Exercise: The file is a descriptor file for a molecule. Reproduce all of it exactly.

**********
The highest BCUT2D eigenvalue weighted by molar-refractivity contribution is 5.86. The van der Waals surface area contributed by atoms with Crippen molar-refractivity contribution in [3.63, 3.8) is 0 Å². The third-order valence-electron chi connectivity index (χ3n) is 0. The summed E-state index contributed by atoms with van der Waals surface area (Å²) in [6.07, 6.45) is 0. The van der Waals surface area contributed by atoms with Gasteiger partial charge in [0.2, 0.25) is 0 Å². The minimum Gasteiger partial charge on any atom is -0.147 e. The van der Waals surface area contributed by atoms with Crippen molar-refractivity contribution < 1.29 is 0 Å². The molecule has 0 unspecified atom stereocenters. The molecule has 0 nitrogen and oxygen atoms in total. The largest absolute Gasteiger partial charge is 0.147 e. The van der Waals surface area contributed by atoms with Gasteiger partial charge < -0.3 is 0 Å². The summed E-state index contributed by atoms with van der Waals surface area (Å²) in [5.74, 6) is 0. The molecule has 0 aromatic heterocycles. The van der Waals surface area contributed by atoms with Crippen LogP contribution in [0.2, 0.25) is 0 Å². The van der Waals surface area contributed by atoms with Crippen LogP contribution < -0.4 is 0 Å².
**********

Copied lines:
The highest BCUT2D eigenvalue weighted by molar-refractivity contribution is 5.86. The van der Waals surface area contributed by atoms with Crippen molar-refractivity contribution in [3.63, 3.8) is 0 Å². The third-order valence-electron chi connectivity index (χ3n) is 0. The summed E-state index contributed by atoms with van der Waals surface area (Å²) in [6.07, 6.45) is 0. The van der Waals surface area contributed by atoms with Gasteiger partial charge in [0.2, 0.25) is 0 Å². The minimum Gasteiger partial charge on any atom is -0.147 e. The van der Waals surface area contributed by atoms with Crippen molar-refractivity contribution < 1.29 is 0 Å². The molecule has 0 unspecified atom stereocenters. The molecule has 0 nitrogen and oxygen atoms in total. The largest absolute Gasteiger partial charge is 0.147 e. The van der Waals surface area contributed by atoms with Gasteiger partial charge < -0.3 is 0 Å². The summed E-state index contributed by atoms with van der Waals surface area (Å²) in [5.74, 6) is 0. The molecule has 0 aromatic heterocycles. The van der Waals surface area contributed by atoms with Crippen LogP contribution in [0.2, 0.25) is 0 Å². The van der Waals surface area contributed by atoms with Crippen LogP contribution < -0.4 is 0 Å².